Series B rounds are launched at a growth stage in which a startup has a proven business model and possesses a customer base. The criteria used to value a startup during a series B round includes the current it owns, industry performance, and the revenue it generates.

    What should a Series B round do for your startup?
  • Increase market share and accelerate scaling
  • Expand team and hire quality talent
  • Reach break-even and begin to generate profit
  • Eliminate market competitors
  • Expand marketing and sales channels

Series C, D, E and Beyond

Private equity firms, hedge funds, investment banks, and secondary market groups typically participate in series C rounds and onwards. The capital generated in series C rounds and beyond are used to maximize market share, scale further, and, in some cases, acquire other firms.

    What should a Series B round do for your startup?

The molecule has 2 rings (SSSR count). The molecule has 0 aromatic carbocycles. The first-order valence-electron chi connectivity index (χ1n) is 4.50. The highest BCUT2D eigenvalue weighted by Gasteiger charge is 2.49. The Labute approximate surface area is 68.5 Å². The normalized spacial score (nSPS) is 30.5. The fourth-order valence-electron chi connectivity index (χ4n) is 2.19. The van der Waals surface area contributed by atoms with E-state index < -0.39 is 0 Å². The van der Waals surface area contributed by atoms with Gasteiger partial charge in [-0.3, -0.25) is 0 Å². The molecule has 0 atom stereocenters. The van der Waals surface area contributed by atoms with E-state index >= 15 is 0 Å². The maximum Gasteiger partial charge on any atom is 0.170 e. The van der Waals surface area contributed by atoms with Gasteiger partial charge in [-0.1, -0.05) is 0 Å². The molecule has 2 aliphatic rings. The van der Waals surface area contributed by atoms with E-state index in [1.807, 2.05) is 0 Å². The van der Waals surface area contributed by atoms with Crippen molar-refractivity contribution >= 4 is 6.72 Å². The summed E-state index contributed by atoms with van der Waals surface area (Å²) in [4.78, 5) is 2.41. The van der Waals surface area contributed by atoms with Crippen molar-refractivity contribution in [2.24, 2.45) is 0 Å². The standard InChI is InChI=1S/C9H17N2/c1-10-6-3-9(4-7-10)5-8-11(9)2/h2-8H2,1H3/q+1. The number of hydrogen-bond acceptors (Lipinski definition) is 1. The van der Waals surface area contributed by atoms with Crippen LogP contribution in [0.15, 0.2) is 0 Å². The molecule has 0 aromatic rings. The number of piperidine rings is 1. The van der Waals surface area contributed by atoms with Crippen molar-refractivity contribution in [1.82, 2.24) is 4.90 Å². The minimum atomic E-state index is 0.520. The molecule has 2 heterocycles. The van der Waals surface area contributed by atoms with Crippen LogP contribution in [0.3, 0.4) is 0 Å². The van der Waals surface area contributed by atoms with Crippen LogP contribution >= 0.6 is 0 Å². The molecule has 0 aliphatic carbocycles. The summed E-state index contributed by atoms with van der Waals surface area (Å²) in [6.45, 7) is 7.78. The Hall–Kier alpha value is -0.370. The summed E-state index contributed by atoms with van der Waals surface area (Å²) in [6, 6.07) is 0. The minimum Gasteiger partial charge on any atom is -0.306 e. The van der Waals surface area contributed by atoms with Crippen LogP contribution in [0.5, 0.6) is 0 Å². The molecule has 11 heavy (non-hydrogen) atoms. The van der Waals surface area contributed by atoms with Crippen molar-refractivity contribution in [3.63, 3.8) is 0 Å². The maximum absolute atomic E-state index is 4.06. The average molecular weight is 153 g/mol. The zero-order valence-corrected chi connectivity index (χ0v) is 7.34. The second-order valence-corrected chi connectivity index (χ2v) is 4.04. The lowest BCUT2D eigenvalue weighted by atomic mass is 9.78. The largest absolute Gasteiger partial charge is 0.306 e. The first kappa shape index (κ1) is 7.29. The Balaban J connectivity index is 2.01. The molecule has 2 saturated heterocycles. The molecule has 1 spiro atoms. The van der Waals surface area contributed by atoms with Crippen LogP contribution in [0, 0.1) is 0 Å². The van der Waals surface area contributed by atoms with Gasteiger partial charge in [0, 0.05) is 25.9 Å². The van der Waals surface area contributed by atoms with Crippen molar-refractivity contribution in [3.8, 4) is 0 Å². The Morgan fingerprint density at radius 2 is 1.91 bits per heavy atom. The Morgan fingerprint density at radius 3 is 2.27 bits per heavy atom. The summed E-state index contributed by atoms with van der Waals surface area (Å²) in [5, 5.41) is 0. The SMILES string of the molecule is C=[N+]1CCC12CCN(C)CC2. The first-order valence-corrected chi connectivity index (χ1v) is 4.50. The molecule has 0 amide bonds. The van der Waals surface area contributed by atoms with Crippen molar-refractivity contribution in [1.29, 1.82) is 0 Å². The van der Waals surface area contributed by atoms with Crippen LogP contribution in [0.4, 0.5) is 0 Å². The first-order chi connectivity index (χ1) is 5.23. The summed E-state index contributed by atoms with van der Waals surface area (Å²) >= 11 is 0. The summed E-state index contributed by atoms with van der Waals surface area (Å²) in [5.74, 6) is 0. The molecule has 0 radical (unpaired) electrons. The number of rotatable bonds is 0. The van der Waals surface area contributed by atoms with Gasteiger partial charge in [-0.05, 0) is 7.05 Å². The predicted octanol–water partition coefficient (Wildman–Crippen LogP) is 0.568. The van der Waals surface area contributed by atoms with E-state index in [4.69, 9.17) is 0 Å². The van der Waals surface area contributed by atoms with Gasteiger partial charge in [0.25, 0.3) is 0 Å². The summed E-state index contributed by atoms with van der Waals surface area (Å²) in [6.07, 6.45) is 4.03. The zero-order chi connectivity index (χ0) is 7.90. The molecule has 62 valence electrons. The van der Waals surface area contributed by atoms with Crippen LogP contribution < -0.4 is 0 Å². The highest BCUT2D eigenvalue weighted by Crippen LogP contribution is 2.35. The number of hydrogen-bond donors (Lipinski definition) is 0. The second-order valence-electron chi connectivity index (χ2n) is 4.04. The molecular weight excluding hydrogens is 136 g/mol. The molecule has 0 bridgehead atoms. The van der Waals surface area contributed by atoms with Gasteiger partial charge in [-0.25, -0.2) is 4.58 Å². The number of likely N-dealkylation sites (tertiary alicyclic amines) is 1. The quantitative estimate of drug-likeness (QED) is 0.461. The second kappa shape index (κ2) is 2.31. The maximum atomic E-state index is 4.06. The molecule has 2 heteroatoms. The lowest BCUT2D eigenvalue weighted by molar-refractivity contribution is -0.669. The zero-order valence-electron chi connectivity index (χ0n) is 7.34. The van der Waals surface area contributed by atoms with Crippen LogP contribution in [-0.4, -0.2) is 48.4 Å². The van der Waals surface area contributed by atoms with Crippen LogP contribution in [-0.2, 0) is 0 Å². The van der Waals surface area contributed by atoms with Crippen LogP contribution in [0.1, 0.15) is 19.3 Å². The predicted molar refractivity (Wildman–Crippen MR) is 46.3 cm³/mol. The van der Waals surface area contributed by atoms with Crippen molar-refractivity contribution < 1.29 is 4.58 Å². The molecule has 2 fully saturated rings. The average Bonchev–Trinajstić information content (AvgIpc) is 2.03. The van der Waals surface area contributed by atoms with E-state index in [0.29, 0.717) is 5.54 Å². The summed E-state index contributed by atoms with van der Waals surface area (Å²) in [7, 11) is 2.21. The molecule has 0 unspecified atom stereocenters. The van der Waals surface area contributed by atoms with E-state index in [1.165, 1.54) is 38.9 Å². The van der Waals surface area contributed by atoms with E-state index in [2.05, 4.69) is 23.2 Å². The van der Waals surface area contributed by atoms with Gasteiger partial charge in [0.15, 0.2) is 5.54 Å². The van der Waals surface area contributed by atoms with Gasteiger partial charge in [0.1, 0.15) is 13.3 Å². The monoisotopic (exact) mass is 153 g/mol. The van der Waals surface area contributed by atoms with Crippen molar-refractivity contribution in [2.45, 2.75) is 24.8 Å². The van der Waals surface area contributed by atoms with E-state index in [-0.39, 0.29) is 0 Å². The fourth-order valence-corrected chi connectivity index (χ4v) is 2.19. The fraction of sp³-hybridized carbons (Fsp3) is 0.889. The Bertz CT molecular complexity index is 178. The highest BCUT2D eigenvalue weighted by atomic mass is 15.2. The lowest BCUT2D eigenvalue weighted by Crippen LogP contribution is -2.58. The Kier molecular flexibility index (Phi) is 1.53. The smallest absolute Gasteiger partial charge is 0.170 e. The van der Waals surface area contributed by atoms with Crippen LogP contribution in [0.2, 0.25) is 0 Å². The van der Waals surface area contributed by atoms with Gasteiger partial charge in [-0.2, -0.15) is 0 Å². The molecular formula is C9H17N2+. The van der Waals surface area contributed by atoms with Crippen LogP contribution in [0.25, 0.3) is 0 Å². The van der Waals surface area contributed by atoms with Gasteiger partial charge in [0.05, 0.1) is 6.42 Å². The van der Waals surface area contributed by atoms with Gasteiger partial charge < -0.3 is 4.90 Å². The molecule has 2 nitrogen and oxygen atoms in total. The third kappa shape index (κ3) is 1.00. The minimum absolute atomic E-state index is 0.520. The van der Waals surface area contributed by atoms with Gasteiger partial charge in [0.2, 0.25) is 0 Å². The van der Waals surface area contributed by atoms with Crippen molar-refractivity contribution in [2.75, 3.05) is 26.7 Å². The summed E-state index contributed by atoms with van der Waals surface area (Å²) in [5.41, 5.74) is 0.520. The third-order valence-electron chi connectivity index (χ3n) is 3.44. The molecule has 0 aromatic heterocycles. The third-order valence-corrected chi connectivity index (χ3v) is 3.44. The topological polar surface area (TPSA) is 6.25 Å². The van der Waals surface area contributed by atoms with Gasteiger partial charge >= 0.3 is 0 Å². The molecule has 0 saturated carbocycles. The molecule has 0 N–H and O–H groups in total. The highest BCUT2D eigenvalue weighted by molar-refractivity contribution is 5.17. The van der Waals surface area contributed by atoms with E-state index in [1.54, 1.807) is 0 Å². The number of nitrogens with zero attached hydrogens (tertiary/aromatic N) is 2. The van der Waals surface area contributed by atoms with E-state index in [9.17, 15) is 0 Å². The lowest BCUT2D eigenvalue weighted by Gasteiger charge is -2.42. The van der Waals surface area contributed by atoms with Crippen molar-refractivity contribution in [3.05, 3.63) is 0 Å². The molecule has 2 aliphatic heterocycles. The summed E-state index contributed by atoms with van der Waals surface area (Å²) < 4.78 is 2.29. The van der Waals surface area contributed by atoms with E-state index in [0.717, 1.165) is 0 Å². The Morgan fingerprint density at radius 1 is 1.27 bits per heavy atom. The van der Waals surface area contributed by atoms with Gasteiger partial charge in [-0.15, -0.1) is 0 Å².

• Market domination
  • International expansion
  • Research and development
  • Potential M&A activity

Series Funding & Your Startup

Executing a successful series funding round provides entrepreneurs with the opportunity to take their startup from the garage to an IPO — if they’re dedicated and focused enough to approach the right investors with an attractive value proposition.

Attracting investors and capturing their attention is no easy task. A successful funding round is based on competence, effort and effective capital raising strategy. If you have questions about how to approach series funding for your startup, reach out to Fullstack today for VCFO expertise and investor ready financial models.

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Stuart Reynolds is the founder of Fullstack Advisory, an award-winning accounting firm for businesses leading the future. He is a 3rd generation accountant who specialises in tech & online companies.